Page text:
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Tribe to Begin Growing CBD Hemp in Partnership with College

By Joe Morey

News Editor

The LCO Tribal Governing Board (TGB) is moving forward this summer with their hemp production plans with one to two acres set aside for growing CBD seedlings next to the LCO Police and Conservation Departments, explained TGB Member Tweed Shuman. He said the TGB is moving along in a partnership with the LCO Ojibwe College who’ve submitted an application to the USDA National Institute for Food and Agriculture’s tribal college research grant program.

If the grant is successful, Amber Marlow, Dean of Continuing Education and Extension will be the project director and ensure the timeline, activities, and objectives are being met. Marlow will oversee the project, data collection, supervision of interns, and regular communication with partners at UW-Madison.

“The grant would potentially start September 1 for three years and research will be in conjunction with the University of Wisconsin-Madison and Dr. Shelby Ellison. The $220,000 grant will allow the tribe to study the economic feasibility of growing hemp for CBD and do variety trials to determine which varieties grow best in our USDA plant hardiness zone 3b,” explained Marlow.

According to the grant proposal document, the seeds will be planted at the University of Wisconsin-Madison Walnut Street Greenhouse in early May and transplanted to the Lac Courte Oreilles location in mid-June.

“Germination rates will be recorded for each variety. Soil tests will be conducted in Spring of 2021 and 2022 to address potential soil deficiencies. Seedlings will be transplanted in Mid-June using in-row spacing with 5’ centers and 5’ spacing between beds,” the proposal states.

Thi Le, Director of Operations for the Sokaogon Medicinal Corporation (SMC), will assist the Tribe in their growing operation and the SMC will process the harvest at their indoor grow facility in Mole Lake.

Shuman said the Tribe’s hemp operation this summer will focus on CBD oils and he added, the LCO Conservation Department will oversee the growing operation.

According to the grant proposal, CBD is one of more than 100 cannabinoids, including THC, that are found in the hemp plant. They interact directly with our body’s Endocannabinoid System. While THC is the primary psychoactive compound in marijuana that gives the ‘high’ sensation, CBD has been used to treat anxiety and pain but the strongest scientific evidence is for its effectiveness in treating epilepsy syndromes, specifically Lennox-Gastaut and Dravet syndromes.

Marlow added, “Another aspect of the research will be to plant the industrial hemp with a companion crop on approximately 2 acres. A hemp manager will be hired with partial funds through the grant. The hemp seed/ seedlings will be purchased with non-federal funds to allow the Tribe to sell the product and retain potential profits.”

Part of the grant will focus on companion planting. “Due to the relatively recent legalization of industrial hemp there are very few labeled synthetic herbicides and pesticides in hemp. While ideal for environmental sustainability, the lack of available options to deal with common agricultural pests places a large burden on the farmer to maintain yield and quality. One potential strategy to increase yield, quality, and profitability of hemp is to utilize the centuries-old tradition of companion planting,” the proposal states. “Companion planting is the planting of different crops in close proximity to one another to control pests, increase pollination, provide a habitat for beneficial insects, maximize the use of space, and to otherwise increase crop productivity. Additionally companion planting increases the odds of higher yields even if one crop fails or is negatively affected by natural hardships such as weather, pests or disease. Given the instability of the hemp market and the large between row spacing used in production, CBD hemp is an excellent candidate to study the opportunities that may be presented during companion planting. Before companion planting in hemp is adopted, research is needed to select suitable plant combinations and to determine how best to grow the two plant types together to ensure that the yield from the main crop is acceptable.”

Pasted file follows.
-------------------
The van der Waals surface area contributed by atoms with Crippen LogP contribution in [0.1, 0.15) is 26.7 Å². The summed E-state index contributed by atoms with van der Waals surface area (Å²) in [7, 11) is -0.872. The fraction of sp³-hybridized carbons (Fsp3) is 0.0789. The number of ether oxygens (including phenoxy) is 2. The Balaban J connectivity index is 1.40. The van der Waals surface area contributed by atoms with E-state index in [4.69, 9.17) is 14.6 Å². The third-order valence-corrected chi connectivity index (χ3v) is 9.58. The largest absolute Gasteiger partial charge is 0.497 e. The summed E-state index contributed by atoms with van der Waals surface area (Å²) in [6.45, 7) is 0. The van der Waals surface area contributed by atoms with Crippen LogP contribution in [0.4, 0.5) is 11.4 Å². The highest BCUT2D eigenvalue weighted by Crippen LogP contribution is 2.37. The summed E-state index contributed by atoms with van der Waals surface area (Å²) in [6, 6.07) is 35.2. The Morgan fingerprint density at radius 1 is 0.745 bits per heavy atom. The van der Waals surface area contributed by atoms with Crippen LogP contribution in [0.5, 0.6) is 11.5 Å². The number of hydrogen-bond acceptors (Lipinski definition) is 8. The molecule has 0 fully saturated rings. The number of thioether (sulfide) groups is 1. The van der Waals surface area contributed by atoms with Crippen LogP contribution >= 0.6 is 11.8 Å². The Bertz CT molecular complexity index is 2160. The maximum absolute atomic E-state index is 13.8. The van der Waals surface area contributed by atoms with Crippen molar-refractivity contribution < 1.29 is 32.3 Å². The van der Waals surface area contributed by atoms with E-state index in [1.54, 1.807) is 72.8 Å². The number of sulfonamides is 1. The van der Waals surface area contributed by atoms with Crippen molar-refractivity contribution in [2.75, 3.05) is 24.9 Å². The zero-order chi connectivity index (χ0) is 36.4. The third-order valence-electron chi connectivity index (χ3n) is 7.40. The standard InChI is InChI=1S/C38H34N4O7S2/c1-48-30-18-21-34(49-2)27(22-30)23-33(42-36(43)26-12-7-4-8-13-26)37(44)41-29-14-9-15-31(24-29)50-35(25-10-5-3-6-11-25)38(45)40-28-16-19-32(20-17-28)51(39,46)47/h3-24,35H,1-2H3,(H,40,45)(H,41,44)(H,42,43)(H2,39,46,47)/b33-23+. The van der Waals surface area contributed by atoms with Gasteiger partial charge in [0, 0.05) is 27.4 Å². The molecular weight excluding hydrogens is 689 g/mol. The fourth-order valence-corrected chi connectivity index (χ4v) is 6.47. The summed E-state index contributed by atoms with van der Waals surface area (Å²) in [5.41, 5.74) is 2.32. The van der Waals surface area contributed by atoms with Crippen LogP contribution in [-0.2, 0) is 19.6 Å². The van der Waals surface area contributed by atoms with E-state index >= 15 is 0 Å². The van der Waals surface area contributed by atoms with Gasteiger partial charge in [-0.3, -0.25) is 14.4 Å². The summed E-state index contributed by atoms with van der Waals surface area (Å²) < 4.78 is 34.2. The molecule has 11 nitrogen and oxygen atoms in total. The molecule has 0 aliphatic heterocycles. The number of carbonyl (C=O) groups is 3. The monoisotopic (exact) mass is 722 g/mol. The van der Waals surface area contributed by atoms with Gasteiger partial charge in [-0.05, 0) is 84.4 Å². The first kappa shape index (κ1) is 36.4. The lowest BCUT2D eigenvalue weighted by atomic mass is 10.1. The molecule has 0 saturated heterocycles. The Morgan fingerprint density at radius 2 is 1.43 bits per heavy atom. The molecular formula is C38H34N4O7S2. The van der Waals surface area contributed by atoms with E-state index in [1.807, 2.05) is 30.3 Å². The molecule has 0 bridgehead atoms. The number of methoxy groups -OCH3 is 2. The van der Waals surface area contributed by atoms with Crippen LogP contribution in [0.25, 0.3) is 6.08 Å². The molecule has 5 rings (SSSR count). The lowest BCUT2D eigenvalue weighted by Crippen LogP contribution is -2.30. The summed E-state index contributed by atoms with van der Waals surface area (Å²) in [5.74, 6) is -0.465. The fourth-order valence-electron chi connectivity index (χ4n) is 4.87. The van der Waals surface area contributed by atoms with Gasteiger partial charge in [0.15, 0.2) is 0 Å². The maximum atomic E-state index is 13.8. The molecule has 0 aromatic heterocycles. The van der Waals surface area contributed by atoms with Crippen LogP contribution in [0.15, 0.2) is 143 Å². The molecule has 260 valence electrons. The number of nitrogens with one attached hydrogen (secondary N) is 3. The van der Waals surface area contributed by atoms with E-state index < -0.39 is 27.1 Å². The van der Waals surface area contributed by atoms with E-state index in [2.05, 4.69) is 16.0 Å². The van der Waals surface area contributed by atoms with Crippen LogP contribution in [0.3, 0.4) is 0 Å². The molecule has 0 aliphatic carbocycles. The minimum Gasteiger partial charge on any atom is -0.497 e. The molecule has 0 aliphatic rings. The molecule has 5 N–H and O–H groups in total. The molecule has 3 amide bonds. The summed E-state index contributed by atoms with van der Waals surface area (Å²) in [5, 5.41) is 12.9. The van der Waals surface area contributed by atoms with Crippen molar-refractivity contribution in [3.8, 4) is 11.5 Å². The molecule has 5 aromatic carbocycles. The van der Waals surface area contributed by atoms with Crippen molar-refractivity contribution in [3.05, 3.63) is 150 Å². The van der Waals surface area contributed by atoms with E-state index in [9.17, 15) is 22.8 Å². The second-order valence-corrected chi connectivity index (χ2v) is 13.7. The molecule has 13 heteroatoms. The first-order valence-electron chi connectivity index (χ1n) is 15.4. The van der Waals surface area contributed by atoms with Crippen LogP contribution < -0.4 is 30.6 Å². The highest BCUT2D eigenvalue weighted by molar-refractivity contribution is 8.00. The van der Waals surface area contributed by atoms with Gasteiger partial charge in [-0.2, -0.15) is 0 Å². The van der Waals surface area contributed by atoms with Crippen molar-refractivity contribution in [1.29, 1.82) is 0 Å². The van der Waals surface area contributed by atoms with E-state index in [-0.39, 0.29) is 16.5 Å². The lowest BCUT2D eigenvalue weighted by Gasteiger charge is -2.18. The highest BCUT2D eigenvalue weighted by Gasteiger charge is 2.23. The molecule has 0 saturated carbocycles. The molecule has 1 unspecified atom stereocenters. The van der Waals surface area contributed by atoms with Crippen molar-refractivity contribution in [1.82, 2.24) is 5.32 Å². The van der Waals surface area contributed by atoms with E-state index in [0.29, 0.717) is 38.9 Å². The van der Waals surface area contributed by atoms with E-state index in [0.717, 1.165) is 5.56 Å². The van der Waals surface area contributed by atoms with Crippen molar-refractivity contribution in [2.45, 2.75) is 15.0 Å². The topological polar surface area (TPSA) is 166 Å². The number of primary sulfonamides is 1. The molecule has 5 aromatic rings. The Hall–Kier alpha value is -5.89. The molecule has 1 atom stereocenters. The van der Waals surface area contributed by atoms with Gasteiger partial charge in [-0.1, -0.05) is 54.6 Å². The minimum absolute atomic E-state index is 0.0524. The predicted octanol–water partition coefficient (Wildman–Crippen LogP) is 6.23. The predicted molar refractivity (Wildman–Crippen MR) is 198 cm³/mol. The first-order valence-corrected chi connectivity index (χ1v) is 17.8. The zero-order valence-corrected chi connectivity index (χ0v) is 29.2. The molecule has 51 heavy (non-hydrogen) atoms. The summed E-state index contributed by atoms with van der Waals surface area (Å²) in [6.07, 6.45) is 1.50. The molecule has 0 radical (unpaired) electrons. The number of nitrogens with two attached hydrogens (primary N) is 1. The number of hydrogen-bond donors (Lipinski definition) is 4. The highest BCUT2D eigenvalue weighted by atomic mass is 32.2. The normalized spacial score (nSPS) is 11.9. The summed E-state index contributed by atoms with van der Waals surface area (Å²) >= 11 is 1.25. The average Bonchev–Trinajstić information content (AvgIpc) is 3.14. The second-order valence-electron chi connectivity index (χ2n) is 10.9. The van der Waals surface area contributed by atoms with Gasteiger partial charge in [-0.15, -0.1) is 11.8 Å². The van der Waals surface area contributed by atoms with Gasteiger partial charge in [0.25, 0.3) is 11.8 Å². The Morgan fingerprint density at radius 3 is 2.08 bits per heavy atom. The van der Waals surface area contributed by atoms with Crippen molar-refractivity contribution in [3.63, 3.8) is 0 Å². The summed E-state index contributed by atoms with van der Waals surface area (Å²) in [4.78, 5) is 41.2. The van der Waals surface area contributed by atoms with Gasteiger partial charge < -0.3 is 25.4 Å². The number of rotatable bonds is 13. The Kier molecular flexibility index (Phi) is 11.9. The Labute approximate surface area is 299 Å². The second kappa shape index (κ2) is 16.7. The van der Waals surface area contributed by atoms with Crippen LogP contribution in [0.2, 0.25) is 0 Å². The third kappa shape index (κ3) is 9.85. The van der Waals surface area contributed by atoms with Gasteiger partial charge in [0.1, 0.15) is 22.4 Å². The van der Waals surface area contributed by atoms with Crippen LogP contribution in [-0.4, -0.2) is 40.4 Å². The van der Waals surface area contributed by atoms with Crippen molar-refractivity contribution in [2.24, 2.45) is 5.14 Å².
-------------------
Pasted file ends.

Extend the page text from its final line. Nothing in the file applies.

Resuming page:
The goals and objectives of the grant include cultivating Cannabis sativa on the Lac Courte Oreilles reservation, in a USDA plant hardiness zone 3b, for economic viability; to identify the most suitable Cannabis sativa varieties to grow on the Lac Courte Oreilles reservation; to evaluate the effects of companion cropping on total yield and cannabinoid content in Cannabis sativa; to measure the economic viability of cultivating Cannabis sativa for cannabinoids and the supplemental markets for companion crops; and to document and disseminate successful strategies for Cannabis sativa companion cropping to students, tribal members, and area farmers and gardeners.

According to the proposal, two LCOOC student interns and one UW-Madison intern will be hired per year to directly assist in the establishment, data collection, analysis, and presentation of results for the research project. The interns will create articles for public review during key intervals of the research process, and create PowerPoint presentations and outputs for community viewing at events such as LCOOC Natural Resource Symposium, Sustainable Living Fair or Earth Day events, area pow-wows and fairs/festivals. Interns will also present their research findings at the American Indian Science and Engineering Society (AISES) National Conference and the First American Land Grant Consortium (FALCON) annual conference.


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